Basques in the west and the east do share the problematic issue of maintaining interest of their youth. Regardless of urban or rural setting, teenagers often are not interested in ethnic folk dancing, playing card games such as mus, tute, or briska, or hurting their hands playing pelota, or handball. The Centers have attempted to expand their offerings of activities, yet Basque clubs in Portland, Oregon and northern Idaho have collapsed. The Basque organizations in Las Vegas and Gardnerville, Nevada have almost no youth participating in their events. The Basques of New York have also arrived at such a crossroads, however, this time the gravity and the implications are monumental. Julen Abio queries, “We used to get involved with everything. We had our own club within the club, we had dances, we had the youth group. We were here every weekend. What happened? What happened to this club?” Perhaps it is not the club that changed, but the people in it, and precisely because the club did not change with the people, fewer young Basques now make the effort or take an interest in its activities. Recent younger Basque immigrants to New York, many of them artists from Nafarroa, have also stated they do not participate in the Euzko-Etxea activities because “they are not interesting,” and because “they are things of a past generation.”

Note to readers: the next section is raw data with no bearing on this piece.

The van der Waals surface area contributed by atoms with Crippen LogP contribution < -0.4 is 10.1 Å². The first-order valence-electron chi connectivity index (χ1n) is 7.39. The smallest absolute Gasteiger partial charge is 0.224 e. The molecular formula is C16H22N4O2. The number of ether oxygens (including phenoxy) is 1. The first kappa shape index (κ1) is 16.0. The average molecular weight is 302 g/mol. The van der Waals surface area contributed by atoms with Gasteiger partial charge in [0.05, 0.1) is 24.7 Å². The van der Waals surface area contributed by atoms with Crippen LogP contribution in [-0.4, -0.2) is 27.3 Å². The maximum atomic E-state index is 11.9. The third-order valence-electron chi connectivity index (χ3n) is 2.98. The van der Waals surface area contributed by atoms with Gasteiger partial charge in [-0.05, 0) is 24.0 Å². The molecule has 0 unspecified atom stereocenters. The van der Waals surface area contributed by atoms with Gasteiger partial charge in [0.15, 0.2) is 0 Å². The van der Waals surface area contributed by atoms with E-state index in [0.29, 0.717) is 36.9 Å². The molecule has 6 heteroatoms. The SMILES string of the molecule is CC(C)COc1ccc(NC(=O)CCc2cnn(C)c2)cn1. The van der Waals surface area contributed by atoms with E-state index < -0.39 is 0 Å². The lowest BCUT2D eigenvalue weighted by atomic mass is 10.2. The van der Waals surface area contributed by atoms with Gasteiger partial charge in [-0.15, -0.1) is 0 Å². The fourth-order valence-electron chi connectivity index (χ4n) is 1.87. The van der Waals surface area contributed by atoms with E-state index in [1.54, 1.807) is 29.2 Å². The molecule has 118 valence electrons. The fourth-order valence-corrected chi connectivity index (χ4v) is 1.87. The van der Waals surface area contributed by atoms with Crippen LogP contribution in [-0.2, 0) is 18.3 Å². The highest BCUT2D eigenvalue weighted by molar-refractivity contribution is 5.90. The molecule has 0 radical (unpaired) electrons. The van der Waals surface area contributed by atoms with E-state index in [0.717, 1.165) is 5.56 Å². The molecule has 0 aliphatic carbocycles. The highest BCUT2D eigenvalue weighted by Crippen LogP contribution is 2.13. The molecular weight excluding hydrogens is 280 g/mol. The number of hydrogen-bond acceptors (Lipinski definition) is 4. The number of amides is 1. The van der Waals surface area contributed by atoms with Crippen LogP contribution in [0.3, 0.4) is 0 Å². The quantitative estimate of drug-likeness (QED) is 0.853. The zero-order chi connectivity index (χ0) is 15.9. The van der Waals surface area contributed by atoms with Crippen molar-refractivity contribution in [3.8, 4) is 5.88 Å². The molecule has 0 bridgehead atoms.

Membership and participation in organized activities are dramatically decreasing in several of the Basque clubs, and fewer in the next generation know the history, current events, dances, songs, sport, language, or food preparation of their own Basque ancestors. How will they be able to maintain their identity and what will make them Basque if these cultural markers are lost? Basque people in the United States do not tend to be self-promoting, and this in turn often tends to be self-defeating. When accurate information about the seven Basque provinces is generally absent around the United States from libraries, newsrooms, travel agencies, academic, cultural, economic, and political institutions, that vacuum is either ignored or filled with misinformation by other agents. In the western states where Basques meet a critical mass in smaller cities and towns, information about local Basques seems to be more prevalent because there is so much less ‘competition’ for attention from other ethnic groups and news items, and of course, the local paper in Boise, Idaho cannot be compared to the New York Times or the Miami Herald. In the cities, we find the opposite in regards to news articles about the Basques; there is almost no coverage of local Basque events, but there is much better media reporting of Euskal Herria in the quality and quantity of stories. The exclusivity of defining “Basqueness” by ancestry only, may be one of the most significant factors for debate in all of these ethnic colonies –east and west. As new generations take hold of leadership positions in the ethnic associations they are more likely to open the doors to membership from other ‘non-Basques’ who want to promote the Basque cause. It could prove to be a unifying movement that Basques around the United States would share. Perhaps the idea of promoting Basque identity to the world is one whose time has come. Earlier versions presented in: Totoricagüena, Gloria. Identity, Culture, and Politics in the Basque Diaspora. Reno: University of Nevada Press. 2003. The Basques of New York: A Cosmopolitan Experience. Serie Urazandi. Vitoria-Gasteiz: Eusko Jaurlaritza. 2003.